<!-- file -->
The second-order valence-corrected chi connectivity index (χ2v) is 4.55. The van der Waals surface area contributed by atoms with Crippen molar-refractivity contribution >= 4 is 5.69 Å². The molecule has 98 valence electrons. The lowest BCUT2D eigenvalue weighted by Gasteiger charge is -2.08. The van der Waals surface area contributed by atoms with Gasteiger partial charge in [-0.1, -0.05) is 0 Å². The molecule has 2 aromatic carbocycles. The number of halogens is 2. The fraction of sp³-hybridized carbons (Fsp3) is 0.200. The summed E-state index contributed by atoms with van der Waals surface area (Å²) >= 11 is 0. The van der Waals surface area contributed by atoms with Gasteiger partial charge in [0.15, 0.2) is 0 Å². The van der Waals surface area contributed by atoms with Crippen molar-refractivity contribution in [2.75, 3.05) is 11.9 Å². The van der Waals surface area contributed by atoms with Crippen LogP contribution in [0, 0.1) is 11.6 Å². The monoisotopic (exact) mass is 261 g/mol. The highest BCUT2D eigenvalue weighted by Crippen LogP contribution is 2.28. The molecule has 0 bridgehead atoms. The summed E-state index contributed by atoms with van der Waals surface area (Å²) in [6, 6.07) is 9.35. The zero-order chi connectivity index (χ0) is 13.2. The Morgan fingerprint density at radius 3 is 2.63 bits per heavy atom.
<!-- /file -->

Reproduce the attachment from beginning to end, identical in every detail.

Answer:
The second-order valence-corrected chi connectivity index (χ2v) is 4.55. The van der Waals surface area contributed by atoms with Crippen molar-refractivity contribution >= 4 is 5.69 Å². The molecule has 98 valence electrons. The lowest BCUT2D eigenvalue weighted by Gasteiger charge is -2.08. The van der Waals surface area contributed by atoms with Gasteiger partial charge in [-0.1, -0.05) is 0 Å². The molecule has 2 aromatic carbocycles. The number of halogens is 2. The fraction of sp³-hybridized carbons (Fsp3) is 0.200. The summed E-state index contributed by atoms with van der Waals surface area (Å²) >= 11 is 0. The van der Waals surface area contributed by atoms with Gasteiger partial charge in [0.15, 0.2) is 0 Å². The van der Waals surface area contributed by atoms with Crippen molar-refractivity contribution in [2.75, 3.05) is 11.9 Å². The van der Waals surface area contributed by atoms with Crippen LogP contribution in [0, 0.1) is 11.6 Å². The monoisotopic (exact) mass is 261 g/mol. The highest BCUT2D eigenvalue weighted by Crippen LogP contribution is 2.28. The molecule has 0 bridgehead atoms. The summed E-state index contributed by atoms with van der Waals surface area (Å²) in [6, 6.07) is 9.35. The zero-order chi connectivity index (χ0) is 13.2. The Morgan fingerprint density at radius 3 is 2.63 bits per heavy atom.